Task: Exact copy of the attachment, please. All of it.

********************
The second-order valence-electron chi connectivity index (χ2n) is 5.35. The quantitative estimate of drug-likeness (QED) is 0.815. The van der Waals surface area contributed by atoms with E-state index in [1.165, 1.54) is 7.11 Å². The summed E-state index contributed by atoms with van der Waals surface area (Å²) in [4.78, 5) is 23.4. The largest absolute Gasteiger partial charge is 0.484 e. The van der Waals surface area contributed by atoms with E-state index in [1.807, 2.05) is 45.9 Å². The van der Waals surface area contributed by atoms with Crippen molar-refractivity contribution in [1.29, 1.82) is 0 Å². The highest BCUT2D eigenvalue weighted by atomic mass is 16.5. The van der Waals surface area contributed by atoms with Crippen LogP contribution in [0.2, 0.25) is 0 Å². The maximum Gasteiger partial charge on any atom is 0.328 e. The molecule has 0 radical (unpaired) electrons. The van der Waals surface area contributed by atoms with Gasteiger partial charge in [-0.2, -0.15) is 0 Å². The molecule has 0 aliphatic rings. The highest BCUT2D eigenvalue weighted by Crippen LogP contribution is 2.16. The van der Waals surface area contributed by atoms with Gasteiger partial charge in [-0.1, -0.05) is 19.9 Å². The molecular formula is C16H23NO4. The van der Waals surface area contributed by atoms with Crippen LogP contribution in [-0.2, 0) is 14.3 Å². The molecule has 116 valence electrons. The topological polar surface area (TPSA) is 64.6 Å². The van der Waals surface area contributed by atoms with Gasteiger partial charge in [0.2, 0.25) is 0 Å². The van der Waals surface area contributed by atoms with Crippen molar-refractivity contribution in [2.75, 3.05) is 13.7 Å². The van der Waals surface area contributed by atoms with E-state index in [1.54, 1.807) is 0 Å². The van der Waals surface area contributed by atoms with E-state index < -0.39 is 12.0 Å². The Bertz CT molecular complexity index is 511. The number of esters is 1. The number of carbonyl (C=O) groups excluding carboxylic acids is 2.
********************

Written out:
The second-order valence-electron chi connectivity index (χ2n) is 5.35. The quantitative estimate of drug-likeness (QED) is 0.815. The van der Waals surface area contributed by atoms with E-state index in [1.165, 1.54) is 7.11 Å². The summed E-state index contributed by atoms with van der Waals surface area (Å²) in [4.78, 5) is 23.4. The largest absolute Gasteiger partial charge is 0.484 e. The van der Waals surface area contributed by atoms with E-state index in [1.807, 2.05) is 45.9 Å². The van der Waals surface area contributed by atoms with Crippen molar-refractivity contribution in [1.29, 1.82) is 0 Å². The highest BCUT2D eigenvalue weighted by atomic mass is 16.5. The van der Waals surface area contributed by atoms with Crippen LogP contribution in [0.2, 0.25) is 0 Å². The maximum Gasteiger partial charge on any atom is 0.328 e. The molecule has 0 radical (unpaired) electrons. The van der Waals surface area contributed by atoms with Gasteiger partial charge in [-0.2, -0.15) is 0 Å². The molecule has 0 aliphatic rings. The highest BCUT2D eigenvalue weighted by Crippen LogP contribution is 2.16. The van der Waals surface area contributed by atoms with Gasteiger partial charge in [-0.1, -0.05) is 19.9 Å². The molecular formula is C16H23NO4. The van der Waals surface area contributed by atoms with Crippen LogP contribution in [-0.2, 0) is 14.3 Å². The molecule has 116 valence electrons. The topological polar surface area (TPSA) is 64.6 Å². The van der Waals surface area contributed by atoms with Gasteiger partial charge in [0.2, 0.25) is 0 Å². The van der Waals surface area contributed by atoms with Crippen molar-refractivity contribution in [2.75, 3.05) is 13.7 Å². The van der Waals surface area contributed by atoms with E-state index in [1.54, 1.807) is 0 Å². The van der Waals surface area contributed by atoms with E-state index < -0.39 is 12.0 Å². The Bertz CT molecular complexity index is 511. The number of esters is 1. The number of carbonyl (C=O) groups excluding carboxylic acids is 2.